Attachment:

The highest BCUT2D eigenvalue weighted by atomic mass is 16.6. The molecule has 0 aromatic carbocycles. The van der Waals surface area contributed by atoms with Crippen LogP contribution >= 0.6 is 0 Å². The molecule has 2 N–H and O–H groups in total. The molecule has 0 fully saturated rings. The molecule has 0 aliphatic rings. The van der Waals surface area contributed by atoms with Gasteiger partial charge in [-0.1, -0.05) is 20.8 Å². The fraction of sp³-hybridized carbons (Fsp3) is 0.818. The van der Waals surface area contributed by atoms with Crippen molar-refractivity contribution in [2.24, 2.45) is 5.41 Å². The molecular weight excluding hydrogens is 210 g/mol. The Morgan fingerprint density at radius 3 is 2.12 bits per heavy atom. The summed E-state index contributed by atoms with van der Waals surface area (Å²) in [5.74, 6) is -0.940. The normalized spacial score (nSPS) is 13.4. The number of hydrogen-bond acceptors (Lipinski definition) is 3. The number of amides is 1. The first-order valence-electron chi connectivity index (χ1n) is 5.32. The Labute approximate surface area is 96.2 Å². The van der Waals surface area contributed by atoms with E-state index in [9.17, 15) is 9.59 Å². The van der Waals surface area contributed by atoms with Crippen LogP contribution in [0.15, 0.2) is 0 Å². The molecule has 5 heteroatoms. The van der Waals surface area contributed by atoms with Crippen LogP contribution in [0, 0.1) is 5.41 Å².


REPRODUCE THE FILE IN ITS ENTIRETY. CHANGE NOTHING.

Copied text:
The highest BCUT2D eigenvalue weighted by atomic mass is 16.6. The molecule has 0 aromatic carbocycles. The van der Waals surface area contributed by atoms with Crippen LogP contribution >= 0.6 is 0 Å². The molecule has 2 N–H and O–H groups in total. The molecule has 0 fully saturated rings. The molecule has 0 aliphatic rings. The van der Waals surface area contributed by atoms with Gasteiger partial charge in [-0.1, -0.05) is 20.8 Å². The fraction of sp³-hybridized carbons (Fsp3) is 0.818. The van der Waals surface area contributed by atoms with Crippen molar-refractivity contribution in [2.24, 2.45) is 5.41 Å². The molecular weight excluding hydrogens is 210 g/mol. The Morgan fingerprint density at radius 3 is 2.12 bits per heavy atom. The summed E-state index contributed by atoms with van der Waals surface area (Å²) in [5.74, 6) is -0.940. The normalized spacial score (nSPS) is 13.4. The number of hydrogen-bond acceptors (Lipinski definition) is 3. The number of amides is 1. The first-order valence-electron chi connectivity index (χ1n) is 5.32. The Labute approximate surface area is 96.2 Å². The van der Waals surface area contributed by atoms with E-state index in [9.17, 15) is 9.59 Å². The van der Waals surface area contributed by atoms with Crippen LogP contribution in [0.15, 0.2) is 0 Å². The molecule has 5 heteroatoms. The van der Waals surface area contributed by atoms with Crippen LogP contribution in [0, 0.1) is 5.41 Å².